Wikipedia defines pessimism as a state of mind in which one perceives life negatively. It defines optimism as a mental attitude that interprets situations and events as being best (positive). That seems pretty simple, right? Maybe not. If you always see things negatively, one would believe that you are always negative, however depressed people often have their fun moments (being one, I should know). On the other hand, as an optimist, one should always be up and happy, however that isn’t always the case either. So how do we know if we, or someone we know, are pessimistic or optimistic?
Are you a pessimist or an optimist?
A serious, and not so serious look at the meanings of pessimist and optimist. How they clash, and how they mix.
Well, a pessimist always sees things negatively. So they might see a child hanging on a branch from an old tree and comment that the child will probably fall because the tree is so old. If that person then pushes for the child to get down so they don’t get hurt, does that mean they were being positive or negative?
Let’s try again. An optimist always sees things positively. So, let’s take the same scenario where the child is in the tree. The optimist will say the child looks happy in the tree, until the child falls out of the tree and gets hurt. Then the optimist will, what will they do?
Child in a tree
Will they scream for help (not very positive)? Will they call for someone to check on the child (again not very positive)? Will they say it was the child’s own fault (how negative can one person get)? So are they positive or negative, pessimist or optimist?
I believe it was Henry Ford who said:
“If you think you can, or you think you can’t, you are right!” Now what do you think he meant by that? Did he mean that you can and you can’t? That wouldn’t make sense, would it? I mean you can’t get and not get at the same time, can you? Or did he mean that whatever you think will happen, will happen? That doesn’t make sense either, because when we are sad about some event that is probably going to happen but we think it won’t, and it still does, we didn’t change anything, did we?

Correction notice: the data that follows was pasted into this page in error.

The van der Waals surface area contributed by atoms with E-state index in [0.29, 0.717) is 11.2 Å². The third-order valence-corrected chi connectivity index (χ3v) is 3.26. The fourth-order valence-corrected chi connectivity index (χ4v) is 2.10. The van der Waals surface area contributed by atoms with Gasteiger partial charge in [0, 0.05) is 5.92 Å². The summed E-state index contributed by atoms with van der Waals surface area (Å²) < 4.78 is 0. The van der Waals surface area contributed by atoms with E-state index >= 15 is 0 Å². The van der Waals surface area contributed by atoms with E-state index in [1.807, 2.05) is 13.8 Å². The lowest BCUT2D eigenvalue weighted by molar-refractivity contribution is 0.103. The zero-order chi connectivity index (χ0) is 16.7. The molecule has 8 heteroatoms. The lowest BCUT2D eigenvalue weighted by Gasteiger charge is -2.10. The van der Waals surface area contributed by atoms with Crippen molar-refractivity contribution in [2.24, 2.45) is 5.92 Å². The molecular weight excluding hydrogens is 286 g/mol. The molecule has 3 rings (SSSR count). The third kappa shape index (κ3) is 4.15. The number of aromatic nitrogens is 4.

Hmmmm, quite the question, isn't it? Pessimist or Optimist?
Let's try something else.
Ummm, let's see....
If a woman believes that her car will start every morning regardless of her failing to do maintenance on it, does that mean that no matter what else happens her car will start? I doubt that very much. None of my cars will run forever, though I really wish they would. So if her neighbor believes that her car will never start no matter how much work she gets done on it, does that mean the car will never start for her despite promises from the mechanic that it is fine? I doubt that as well.
I'm beginning to run out of ideas here,
Maybe just one more time.
If you are a pessimist, then you are always negative. We have that fact, right? Ok, and if you are an optimist, then you are always positive, right? Well, I have been around for quite some time (no I will not tell you how long), but I can honestly say that I have never seen anyone who is permanently negative or permanently positive without some veering in their lives somewhere. So, is there no such thing as pessimist and optimist? Ummmm, I think perhaps there are, but in a different aspect.
Perhaps it is like this: